As for Opeth they are pretty good, but too progressive for me I think, I appreciate that they are really good, and I'll listen to 3 or 4 songs in a row and really enjoy it, but more than that and I just tend to get bored, I am the same with most prog really, it seems I only really like porcupine tree and pink floyd, who I consider more of a psychedelic rock band anyway. As for dream theater I don't really like them much at all, yet somehow they have over 100 plays on my last fm. I love their cover of Queen - tenement funster/flick of the wrist/lily of the valley though, but I wouldn't say I'm a fan. Do you know much death metal? I can give you a list of some stuff I like if you want.
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mc1000
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#36
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#36
(Original post by metalthrashin'mad)
I should probably try out some Testament, and Slayer are well loved by tons of people, they can almost be credited as one of the biggest influences on early death metal along with possessed and death. A lot of people say they went rubbish after seasons in the abyss, but I genuinely like everything they have done, and they were one of my favourite bands when I saw them live.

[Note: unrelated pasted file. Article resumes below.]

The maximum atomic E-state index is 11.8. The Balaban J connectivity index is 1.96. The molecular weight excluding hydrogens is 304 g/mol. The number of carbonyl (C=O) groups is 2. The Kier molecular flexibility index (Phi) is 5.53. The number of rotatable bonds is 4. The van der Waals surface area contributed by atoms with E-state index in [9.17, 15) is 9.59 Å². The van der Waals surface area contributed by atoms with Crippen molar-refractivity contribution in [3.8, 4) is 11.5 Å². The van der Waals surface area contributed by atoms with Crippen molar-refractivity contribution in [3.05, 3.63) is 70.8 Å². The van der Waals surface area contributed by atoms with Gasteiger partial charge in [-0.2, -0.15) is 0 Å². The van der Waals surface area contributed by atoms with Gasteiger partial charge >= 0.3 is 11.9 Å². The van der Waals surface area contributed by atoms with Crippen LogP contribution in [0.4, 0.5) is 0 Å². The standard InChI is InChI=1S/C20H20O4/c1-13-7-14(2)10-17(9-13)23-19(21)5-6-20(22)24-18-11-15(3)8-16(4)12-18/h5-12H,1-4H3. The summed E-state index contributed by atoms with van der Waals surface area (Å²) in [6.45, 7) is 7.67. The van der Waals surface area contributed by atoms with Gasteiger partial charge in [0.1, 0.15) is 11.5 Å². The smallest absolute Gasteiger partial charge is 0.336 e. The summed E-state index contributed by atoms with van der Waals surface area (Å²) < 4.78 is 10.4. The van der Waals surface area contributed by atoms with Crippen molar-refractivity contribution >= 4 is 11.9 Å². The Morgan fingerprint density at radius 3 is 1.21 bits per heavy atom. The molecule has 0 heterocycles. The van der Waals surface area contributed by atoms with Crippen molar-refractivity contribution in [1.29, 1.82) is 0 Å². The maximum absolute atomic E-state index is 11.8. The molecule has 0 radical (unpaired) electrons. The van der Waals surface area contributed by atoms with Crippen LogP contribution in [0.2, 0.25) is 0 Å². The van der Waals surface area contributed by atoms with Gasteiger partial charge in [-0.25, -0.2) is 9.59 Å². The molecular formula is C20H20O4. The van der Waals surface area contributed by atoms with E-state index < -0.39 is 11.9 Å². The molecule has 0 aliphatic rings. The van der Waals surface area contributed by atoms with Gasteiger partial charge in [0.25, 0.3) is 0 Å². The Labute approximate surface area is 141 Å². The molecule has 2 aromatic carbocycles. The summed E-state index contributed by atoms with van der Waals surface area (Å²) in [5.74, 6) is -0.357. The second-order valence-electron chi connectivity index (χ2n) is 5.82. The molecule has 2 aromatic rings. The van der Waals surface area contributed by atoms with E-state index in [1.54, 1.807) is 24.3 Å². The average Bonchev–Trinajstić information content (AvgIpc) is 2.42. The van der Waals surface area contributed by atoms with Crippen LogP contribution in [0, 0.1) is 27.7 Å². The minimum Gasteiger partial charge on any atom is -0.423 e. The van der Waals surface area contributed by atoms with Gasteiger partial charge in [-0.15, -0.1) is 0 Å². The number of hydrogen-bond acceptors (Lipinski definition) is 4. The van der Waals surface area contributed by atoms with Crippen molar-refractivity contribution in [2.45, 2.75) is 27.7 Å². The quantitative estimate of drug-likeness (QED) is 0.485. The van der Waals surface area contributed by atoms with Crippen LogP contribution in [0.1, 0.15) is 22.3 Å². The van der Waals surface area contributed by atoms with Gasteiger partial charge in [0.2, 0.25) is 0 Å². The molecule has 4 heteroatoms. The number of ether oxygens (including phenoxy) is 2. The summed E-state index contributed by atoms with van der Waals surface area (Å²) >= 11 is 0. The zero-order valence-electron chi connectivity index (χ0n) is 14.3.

As for Opeth they are pretty good, but too progressive for me I think, I appreciate that they are really good, and I'll listen to 3 or 4 songs in a row and really enjoy it, but more than that and I just tend to get bored, I am the same with most prog really, it seems I only really like porcupine tree and pink floyd, who I consider more of a psychedelic rock band anyway. As for dream theater I don't really like them much at all, yet somehow they have over 100 plays on my last fm. I love their cover of Queen - tenement funster/flick of the wrist/lily of the valley though, but I wouldn't say I'm a fan. Do you know much death metal? I can give you a list of some stuff I like if you want.
Barely any. I love Opeth... they're my favourite band, but I'm more a prog fan than a death metal fan, so that's probably why.

I like Bloodbath however, and Behemoth. Not to mention a fair bit of Dan Swano's stuff - eg. Edge of Sanity. Some melodeath as well; Scar Symmetry and Dark Tranquility come to mind...

Can't be doing with most brutal death metal though, where the growl is so low that you can barely hear it, let alone any of the lyrics...

But yeah, give me a few bands to listen to and I'll look them up on Spotify.

Also - if you like Pink Floyd's more psychedelic sound, you should listen to The Flower Kings. Modern band with a nice psychedelic prog sound.
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metalthrashin'mad
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#37
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#37
(Original post by mc1000)
Barely any. I love Opeth... they're my favourite band, but I'm more a prog fan than a death metal fan, so that's probably why.